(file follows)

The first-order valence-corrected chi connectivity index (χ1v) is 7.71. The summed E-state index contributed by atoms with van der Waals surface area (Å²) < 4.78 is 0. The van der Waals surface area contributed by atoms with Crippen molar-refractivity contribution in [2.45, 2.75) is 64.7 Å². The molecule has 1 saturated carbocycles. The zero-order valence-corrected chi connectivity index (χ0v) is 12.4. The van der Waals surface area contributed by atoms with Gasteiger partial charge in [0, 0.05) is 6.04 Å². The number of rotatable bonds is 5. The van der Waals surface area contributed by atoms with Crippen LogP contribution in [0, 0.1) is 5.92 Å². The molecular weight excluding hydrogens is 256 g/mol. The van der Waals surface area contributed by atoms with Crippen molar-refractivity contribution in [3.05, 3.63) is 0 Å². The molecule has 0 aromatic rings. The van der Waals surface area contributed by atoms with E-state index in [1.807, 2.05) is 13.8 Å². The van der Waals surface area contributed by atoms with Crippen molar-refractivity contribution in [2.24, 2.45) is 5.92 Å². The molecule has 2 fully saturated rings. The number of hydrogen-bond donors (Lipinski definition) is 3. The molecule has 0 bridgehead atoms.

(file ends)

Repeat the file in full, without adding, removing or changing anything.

The first-order valence-corrected chi connectivity index (χ1v) is 7.71. The summed E-state index contributed by atoms with van der Waals surface area (Å²) < 4.78 is 0. The van der Waals surface area contributed by atoms with Crippen molar-refractivity contribution in [2.45, 2.75) is 64.7 Å². The molecule has 1 saturated carbocycles. The zero-order valence-corrected chi connectivity index (χ0v) is 12.4. The van der Waals surface area contributed by atoms with Gasteiger partial charge in [0, 0.05) is 6.04 Å². The number of rotatable bonds is 5. The van der Waals surface area contributed by atoms with Crippen LogP contribution in [0, 0.1) is 5.92 Å². The molecular weight excluding hydrogens is 256 g/mol. The van der Waals surface area contributed by atoms with Crippen molar-refractivity contribution in [3.05, 3.63) is 0 Å². The molecule has 0 aromatic rings. The van der Waals surface area contributed by atoms with E-state index in [1.807, 2.05) is 13.8 Å². The van der Waals surface area contributed by atoms with Crippen molar-refractivity contribution in [2.24, 2.45) is 5.92 Å². The molecule has 2 fully saturated rings. The number of hydrogen-bond donors (Lipinski definition) is 3. The molecule has 0 bridgehead atoms.